June 15, 2007
Summer doesn’t mean the faculty at the Health Science Center get a break. In fact, many of our faculty and staff continue teaching students.
Summer program students have been busy in the labs and classrooms around campus, studying everything from the effect of disease on the human lung to avian flu — and even what medical school is really like.
Dr. Harold Sheedlo took some J.P Elder Middle School students into the gross anatomy lab for some hands-on looks at human cardiopulmonary organs last week. He will also guide North Side High School ninth graders through the lab the week of June 25-29, when they have their turn on campus to study avian flu.
The gross anatomy lab is just one stop on the More Knowledge in the Sciences (MKITS) students’ weeklong travels around the HSC campus. Both groups of students also sit in lectures by HSC faculty, participate in question-and-answer sessions, and learn how to use the lab for research.
Dr. Robert Kaman, director of outreach for the health science center’s Graduate School of Biomedical Sciences, said the goal of the Health Science Center’s outreach programs is to increase the number of underrepresented minority students entering biomedical science and health professions.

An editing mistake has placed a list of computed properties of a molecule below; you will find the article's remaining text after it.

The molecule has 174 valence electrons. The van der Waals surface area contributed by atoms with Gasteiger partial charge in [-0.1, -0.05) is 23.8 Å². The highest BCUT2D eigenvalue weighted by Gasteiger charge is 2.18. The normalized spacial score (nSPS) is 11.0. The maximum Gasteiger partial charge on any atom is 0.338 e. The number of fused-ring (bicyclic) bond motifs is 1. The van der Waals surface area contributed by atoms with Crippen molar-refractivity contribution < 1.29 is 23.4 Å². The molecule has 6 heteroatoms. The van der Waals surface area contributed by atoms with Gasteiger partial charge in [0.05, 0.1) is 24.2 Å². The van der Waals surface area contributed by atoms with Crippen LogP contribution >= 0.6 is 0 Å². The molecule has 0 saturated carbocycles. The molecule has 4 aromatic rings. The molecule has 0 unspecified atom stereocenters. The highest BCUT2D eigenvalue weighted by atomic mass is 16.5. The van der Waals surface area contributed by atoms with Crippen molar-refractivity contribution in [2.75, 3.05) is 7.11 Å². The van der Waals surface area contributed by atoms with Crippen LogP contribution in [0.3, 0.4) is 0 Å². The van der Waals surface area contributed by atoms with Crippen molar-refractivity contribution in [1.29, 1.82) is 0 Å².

The HSC offers a variety of outreach programs designed to benefit a variety of minority students at all levels of education. The Adopt-a-School program reaches students as young as elementary age during the school year and teaches them about health science work through high school. The MKITS program furthers this goal with summer science boot camps and other educational tools.
Dr. Sheedlo, Dr. Armando Rosales, Dr. Robert Routh and Dr. Rusty Reeves will present the structure and success of the program to a National Science Foundation group in Las Vegas, Nev., next week.
University of North Texas Health Science Center
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